2018 ICNC Research Fellows
Ben Naimark-Rowse is a Ph.D. candidate and the Topol Fellow in Nonviolent Resistance at The Fletcher School @ Tufts University where he teaches and researches social movements. He is a Term Member of the Council on Foreign Relations and a Visiting Scholar at SciencesPo. He serves as a Truman National Security Fellow and the Founding Director of the Seevak Human Rights and Social Justice Fellowship. Ben holds a M.P.A. from Princeton’s Woodrow Wilson School and a B.A. with honors from the University of Chicago. Ben’s research and teaching draw on over a decade of experience directing NGOs and advising governments, foundations and academic institutions. He has served as a Program Officer with the Open Society Justice Initiative, an electoral observer with The Carter Center, a Multilateral Affairs Researcher with the Open Society Policy Center, and a board member of the University of Chicago’s Human Rights Program. From 2007-2010, he co-directed Darfurian Voices, the first public opinion survey of refugees from Darfur, Sudan on issues of peace, justice, and reconciliation. His publications include, “Nonviolent Resistance” in the SAGE Encyclopedia of War, “Surviving Success: Nonviolent Rebellion in Sudan” in the Journal of Peacebuilding & Development, and “The Founding Myth of the United States of America” for Political Violence at a Glance. His teaching includes From Gandhi to the Arab Spring: The Theory and Practice of Nonviolent Resistance. His ongoing research projects include, Liberating the “Enemy” in South Africa’s Anti-Apartheid Struggle and Foundation Support for Pro-Democracy Social Movement Building.
Foundation Support for Pro-Democracy Social Movement Building
Why and how have some institutional donors in the United States supported nonviolent social movement building in non-democracies?
A number of movement-centric research projects seek to explore the effects of donor support for nonviolent social movements on their success or failure. By contrast, this research is donor-centric. It seeks to understand why and how donors decide to support nonviolent social movement building in the first place. This research will explore a range of factors that might influence donor support for social movement building including donors’ internal structures, donors’ perception of political risk, and the nature of donors’ understanding of and relationships to social movements.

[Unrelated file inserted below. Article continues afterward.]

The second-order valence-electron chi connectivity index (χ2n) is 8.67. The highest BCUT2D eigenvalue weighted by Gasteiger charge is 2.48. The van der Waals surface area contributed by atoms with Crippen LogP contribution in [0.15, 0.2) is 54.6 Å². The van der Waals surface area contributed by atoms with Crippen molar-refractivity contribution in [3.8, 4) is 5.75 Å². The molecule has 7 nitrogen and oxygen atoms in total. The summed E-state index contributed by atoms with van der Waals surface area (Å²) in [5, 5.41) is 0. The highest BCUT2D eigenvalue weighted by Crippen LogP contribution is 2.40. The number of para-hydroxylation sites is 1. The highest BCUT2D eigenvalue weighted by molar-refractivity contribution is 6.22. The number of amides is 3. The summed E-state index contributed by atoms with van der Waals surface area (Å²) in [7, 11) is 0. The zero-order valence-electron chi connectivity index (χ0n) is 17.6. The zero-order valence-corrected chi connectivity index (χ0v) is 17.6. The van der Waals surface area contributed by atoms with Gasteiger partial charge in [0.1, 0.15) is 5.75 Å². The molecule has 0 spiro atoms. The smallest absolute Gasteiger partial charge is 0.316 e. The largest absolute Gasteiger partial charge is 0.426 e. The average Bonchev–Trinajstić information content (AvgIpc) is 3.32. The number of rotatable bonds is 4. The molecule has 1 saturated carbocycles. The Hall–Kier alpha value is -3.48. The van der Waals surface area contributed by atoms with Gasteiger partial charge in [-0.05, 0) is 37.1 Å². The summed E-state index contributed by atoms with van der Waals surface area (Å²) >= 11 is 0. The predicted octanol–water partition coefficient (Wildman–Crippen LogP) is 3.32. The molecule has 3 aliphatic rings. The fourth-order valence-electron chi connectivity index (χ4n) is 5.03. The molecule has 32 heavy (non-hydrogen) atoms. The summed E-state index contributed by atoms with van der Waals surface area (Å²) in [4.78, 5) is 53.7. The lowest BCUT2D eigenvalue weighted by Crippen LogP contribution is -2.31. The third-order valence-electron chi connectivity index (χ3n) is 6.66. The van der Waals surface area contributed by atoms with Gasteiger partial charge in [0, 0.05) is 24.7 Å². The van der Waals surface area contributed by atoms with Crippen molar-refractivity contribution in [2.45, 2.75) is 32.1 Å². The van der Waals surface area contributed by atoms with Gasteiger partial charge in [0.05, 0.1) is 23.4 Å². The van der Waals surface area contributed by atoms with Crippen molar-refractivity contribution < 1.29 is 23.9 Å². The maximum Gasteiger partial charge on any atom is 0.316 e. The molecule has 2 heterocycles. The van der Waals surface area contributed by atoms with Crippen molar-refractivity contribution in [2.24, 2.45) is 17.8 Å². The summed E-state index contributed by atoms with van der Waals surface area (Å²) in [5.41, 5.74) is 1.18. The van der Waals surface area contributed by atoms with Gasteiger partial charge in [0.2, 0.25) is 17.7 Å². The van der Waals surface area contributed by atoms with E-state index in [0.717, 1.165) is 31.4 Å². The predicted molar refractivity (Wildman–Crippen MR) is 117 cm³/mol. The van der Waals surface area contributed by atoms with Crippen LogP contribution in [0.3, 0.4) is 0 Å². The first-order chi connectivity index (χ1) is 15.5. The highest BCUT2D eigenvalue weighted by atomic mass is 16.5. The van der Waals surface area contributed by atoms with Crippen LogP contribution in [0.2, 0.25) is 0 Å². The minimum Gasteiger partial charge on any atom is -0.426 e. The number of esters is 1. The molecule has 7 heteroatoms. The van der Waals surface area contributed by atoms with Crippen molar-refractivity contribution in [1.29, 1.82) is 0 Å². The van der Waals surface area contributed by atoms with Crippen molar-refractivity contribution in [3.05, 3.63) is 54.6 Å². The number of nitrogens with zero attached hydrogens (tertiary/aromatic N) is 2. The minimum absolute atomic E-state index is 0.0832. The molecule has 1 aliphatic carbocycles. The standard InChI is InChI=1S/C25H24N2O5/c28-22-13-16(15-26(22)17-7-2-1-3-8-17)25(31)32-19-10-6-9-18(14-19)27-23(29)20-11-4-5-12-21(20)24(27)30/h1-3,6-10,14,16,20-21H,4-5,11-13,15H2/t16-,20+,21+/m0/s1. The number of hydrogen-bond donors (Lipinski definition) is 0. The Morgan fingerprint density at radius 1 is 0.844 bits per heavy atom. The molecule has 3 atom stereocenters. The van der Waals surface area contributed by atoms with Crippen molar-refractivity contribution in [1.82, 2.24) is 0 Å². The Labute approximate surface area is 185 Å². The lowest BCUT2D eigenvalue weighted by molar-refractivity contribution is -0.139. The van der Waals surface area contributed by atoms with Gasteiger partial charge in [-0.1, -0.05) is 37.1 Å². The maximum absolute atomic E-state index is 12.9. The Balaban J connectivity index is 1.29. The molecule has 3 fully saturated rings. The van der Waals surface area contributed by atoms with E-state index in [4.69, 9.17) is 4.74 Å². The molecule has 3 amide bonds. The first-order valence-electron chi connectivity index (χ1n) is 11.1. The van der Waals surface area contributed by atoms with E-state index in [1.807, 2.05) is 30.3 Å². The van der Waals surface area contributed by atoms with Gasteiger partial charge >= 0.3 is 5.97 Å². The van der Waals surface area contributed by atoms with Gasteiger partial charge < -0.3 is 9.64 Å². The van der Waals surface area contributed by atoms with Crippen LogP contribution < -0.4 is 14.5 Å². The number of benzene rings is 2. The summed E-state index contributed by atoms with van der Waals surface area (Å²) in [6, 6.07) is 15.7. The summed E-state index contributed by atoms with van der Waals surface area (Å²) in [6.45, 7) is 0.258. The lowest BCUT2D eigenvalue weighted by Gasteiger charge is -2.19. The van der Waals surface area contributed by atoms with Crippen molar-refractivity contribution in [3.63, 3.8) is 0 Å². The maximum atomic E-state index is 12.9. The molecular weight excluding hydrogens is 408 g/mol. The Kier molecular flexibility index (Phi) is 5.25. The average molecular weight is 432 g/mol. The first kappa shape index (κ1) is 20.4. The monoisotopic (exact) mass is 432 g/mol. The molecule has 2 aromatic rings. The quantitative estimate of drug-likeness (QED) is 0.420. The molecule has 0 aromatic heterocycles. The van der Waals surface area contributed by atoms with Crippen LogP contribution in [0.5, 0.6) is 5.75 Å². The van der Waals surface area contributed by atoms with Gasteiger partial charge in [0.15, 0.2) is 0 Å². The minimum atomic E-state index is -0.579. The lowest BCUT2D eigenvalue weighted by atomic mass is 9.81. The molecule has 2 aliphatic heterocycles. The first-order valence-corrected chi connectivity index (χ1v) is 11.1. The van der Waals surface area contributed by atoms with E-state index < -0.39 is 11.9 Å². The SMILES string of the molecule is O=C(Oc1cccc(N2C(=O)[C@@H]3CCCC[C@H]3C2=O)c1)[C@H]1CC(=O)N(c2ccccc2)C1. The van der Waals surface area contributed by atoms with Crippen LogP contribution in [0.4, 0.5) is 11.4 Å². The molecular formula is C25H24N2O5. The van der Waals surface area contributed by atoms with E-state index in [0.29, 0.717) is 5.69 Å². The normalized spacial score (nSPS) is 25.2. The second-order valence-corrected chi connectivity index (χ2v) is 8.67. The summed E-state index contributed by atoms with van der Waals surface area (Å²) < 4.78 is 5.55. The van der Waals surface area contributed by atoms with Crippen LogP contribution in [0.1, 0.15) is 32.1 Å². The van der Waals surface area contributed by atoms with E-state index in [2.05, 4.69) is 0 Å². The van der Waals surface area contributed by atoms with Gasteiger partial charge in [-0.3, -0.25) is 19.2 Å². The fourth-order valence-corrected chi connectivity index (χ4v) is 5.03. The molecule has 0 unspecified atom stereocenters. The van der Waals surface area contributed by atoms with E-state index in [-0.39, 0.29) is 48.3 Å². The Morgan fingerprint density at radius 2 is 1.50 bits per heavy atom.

In collaboration with the Human Rights Funders Network, this project will utilize the Advancing Human Rights database to outline trends in donor support from 2011-2015. Interviews with and a comparative case study of donors will allow this project to offer a detailed understanding of how donors work. In doing so, this research seeks to offer insights to donors, academics, and movements, amongst others about the availability of financial and other resources for social movement building in closed and closing political spaces.
Brandon Sims is a PhD candidate in International Relations at American University, School of International Service focusing on International Peace and Conflict Resolution studies. His research focuses on various aspects of civil resistance and peacebuilding, especially in the context of South/Southeast Asia. Brandon’s most recent publication is “Constituting Self-Violent Resistance: Materiality, Embodiment, and Speech Acts” in the Journal of Resistance Studies. His research has been supported by: the United States Institute of Peace as a 2018-2019 Jennings Randolph-Minerva Peace and Security Scholar; a Critical Language Scholarship through the U.S. Department of State; a 2016-2017 Peace and Violence Research Lab Fellowship, American University; and various dissertation support through American University. Before starting the PhD program, Brandon worked for five years in Indonesia with Mennonite Central Committee, an international peace and development organization.
Variation in Civil Resistance: Repression, Learning, and Brokerage
The research goal is to intervene in a developing conversation in the civil resistance field on why groups may begin and maintain nonviolent tactics (or why groups using violence for a time switch to nonviolent action). Recent political science research tends to focus on structural variables influencing the onset of nonviolent compared to violent campaigns, without investigating tactical change over time. In addition, conventional explanations for variation over time emphasize that severe government repression should lead to increasingly violent tactics. In contrast to existing cross-national structural explanations, which are not amenable to policy interventions, I pursue a contextual, agent-centered explanation that also considers the strategic environment. Specifically, I explore how group learning – from past conflict history, watching other groups, and training in violent or nonviolent methods – interacts with brokerage across social sites to produce violent and nonviolent variation in the context of weak or strong violent government repression.